- The world is on the brink of a historic milestone: By 2020, more than half of the world’s population will be “middle class,” according to Brookings Institution scholar Homi Kharas.
Kharas defines the middle class as people who have enough money to cover basics needs, such as food, clothing and shelter, and still have enough left over for a few luxuries, such as fancy food, a television, a motorbike, home improvements or higher education.
It’s a critical juncture: After thousands of years of most people on the planet living as serfs, as slaves or in other destitute scenarios, half the population now has the financial means to be able to do more than just try to survive.
“There was almost no middle class before the Industrial Revolution began in the 1830s,” Kharas said. “It was just royalty and peasants. Now we are about to have a majority middle-class world.”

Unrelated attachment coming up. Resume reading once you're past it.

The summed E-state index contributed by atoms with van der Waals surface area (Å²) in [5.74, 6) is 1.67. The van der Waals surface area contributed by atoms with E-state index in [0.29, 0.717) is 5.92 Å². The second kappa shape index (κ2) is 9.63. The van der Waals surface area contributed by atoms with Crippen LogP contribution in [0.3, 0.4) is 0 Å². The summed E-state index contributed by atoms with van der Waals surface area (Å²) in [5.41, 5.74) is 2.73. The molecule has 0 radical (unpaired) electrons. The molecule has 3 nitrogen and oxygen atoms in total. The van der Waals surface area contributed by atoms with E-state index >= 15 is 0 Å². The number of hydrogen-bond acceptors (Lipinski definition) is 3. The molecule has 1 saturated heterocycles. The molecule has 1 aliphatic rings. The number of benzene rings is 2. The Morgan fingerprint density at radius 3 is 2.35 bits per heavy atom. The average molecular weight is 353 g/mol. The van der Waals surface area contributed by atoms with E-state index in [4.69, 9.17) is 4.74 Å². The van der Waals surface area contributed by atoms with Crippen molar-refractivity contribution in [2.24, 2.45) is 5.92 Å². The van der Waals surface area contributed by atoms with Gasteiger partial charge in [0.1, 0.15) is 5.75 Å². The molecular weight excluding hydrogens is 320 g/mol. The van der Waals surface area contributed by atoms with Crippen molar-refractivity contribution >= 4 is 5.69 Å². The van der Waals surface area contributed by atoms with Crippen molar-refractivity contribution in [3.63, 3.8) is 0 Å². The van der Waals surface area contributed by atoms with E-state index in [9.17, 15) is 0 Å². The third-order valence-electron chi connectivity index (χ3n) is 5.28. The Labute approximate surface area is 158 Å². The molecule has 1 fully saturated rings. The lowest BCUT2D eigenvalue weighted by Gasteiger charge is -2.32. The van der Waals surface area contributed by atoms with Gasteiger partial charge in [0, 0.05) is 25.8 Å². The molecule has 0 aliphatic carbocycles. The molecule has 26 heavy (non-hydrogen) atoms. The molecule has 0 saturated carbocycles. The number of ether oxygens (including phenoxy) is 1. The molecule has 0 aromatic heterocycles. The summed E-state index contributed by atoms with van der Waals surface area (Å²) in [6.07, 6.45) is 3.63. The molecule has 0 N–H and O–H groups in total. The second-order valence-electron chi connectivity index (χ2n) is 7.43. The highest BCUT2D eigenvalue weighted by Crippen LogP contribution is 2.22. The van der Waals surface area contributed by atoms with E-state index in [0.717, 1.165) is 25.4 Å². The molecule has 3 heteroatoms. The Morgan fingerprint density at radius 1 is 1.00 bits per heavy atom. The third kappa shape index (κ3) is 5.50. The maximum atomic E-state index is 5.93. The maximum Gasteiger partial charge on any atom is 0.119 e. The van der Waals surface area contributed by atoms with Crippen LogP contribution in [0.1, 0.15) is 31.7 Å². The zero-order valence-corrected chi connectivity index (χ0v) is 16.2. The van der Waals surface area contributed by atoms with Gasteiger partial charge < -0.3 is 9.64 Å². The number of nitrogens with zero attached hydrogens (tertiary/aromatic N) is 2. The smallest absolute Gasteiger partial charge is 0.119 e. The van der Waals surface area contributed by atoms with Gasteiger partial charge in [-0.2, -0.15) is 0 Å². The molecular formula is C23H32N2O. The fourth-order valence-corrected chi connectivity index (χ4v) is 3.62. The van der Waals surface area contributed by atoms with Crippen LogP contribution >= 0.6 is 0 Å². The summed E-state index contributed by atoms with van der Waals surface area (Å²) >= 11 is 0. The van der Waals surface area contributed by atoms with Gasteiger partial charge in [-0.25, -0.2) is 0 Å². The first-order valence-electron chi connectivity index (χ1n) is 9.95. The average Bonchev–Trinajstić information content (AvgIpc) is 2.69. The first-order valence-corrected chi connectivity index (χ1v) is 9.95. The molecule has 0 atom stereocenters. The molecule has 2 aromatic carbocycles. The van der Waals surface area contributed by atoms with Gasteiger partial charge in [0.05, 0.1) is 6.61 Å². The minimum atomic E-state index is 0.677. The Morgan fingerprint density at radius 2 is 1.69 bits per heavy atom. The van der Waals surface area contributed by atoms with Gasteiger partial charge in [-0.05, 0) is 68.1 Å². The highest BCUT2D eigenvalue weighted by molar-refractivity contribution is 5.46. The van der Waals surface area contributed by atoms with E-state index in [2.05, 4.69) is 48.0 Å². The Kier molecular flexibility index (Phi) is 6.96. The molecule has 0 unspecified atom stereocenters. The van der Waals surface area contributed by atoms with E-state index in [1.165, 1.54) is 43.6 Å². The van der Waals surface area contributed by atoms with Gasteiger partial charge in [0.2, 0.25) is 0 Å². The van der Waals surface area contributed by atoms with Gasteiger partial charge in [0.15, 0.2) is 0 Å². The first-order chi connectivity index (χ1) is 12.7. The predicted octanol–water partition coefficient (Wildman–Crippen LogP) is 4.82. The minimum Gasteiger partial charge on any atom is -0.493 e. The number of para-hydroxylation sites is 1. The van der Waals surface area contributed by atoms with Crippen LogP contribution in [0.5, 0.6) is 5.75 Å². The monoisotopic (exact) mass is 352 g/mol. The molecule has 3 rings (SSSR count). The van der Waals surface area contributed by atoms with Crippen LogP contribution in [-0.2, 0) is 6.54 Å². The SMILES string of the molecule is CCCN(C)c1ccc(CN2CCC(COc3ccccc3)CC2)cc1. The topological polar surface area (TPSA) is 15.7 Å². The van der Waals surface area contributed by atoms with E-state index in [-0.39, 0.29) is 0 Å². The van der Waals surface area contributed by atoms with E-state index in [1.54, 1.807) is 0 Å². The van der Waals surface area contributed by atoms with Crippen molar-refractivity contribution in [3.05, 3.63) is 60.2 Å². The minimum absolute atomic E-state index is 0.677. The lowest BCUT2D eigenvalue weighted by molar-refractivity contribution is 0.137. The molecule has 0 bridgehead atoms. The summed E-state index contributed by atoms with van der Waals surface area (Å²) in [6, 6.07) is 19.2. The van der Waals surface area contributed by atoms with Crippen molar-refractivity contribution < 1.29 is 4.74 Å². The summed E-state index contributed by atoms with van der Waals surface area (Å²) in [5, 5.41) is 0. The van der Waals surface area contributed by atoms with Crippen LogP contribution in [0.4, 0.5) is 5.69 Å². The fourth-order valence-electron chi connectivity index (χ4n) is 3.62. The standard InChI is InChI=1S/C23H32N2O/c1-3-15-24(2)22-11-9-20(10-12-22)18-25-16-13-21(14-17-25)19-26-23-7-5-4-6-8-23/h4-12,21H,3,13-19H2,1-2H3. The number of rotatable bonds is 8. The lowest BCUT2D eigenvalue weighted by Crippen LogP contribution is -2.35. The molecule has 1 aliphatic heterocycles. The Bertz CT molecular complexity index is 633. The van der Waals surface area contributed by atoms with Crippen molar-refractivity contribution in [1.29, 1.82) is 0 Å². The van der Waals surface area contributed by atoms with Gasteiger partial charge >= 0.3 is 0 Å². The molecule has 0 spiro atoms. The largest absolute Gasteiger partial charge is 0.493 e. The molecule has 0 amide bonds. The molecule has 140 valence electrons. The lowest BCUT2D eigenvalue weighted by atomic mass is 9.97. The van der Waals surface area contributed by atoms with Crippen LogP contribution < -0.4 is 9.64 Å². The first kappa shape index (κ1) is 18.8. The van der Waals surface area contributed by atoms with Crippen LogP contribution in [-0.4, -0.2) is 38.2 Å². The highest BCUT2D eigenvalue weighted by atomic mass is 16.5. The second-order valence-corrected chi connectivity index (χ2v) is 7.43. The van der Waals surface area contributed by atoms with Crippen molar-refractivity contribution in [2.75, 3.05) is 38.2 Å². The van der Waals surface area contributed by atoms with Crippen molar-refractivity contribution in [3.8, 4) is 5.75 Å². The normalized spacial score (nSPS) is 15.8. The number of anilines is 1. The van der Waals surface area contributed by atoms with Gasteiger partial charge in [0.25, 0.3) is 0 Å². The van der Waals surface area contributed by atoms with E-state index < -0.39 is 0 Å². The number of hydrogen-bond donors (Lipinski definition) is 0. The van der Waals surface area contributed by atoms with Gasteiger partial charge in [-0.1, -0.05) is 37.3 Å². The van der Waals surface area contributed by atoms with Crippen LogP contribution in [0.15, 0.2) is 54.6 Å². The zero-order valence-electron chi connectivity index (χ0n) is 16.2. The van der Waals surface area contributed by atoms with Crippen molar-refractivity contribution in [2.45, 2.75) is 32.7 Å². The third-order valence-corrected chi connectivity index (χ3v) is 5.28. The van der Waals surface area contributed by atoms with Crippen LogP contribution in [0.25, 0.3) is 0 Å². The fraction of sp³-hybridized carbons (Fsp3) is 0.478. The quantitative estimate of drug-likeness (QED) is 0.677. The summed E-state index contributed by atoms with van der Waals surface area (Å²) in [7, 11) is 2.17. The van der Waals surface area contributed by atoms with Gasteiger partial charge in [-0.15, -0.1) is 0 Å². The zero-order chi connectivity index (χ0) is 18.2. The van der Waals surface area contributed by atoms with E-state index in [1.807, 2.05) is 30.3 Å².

Today, the middle class totals about 3.7 billion people, Kharas says, or 48 percent of the world’s population. An additional 190 million (2.5 percent) comprise the mega-rich. Together, the two groups make up a majority of humanity in 2018, a shift with wide-reaching consequences for the global economy — and potential implications for the happiness of millions of people.
Mentions Dollar Street, with its Toothbrushes of the World collection, filtered by income.
Also answers the "Does more money and more stuff make us happier?" question in the negative, rather brazenly linking to a Vox article that painstakingly 'splains how everyone interprets the study wrong; plenty of research suggests that life-satisfaction does increase with additional income, the ceiling applies to "day-to-day mood."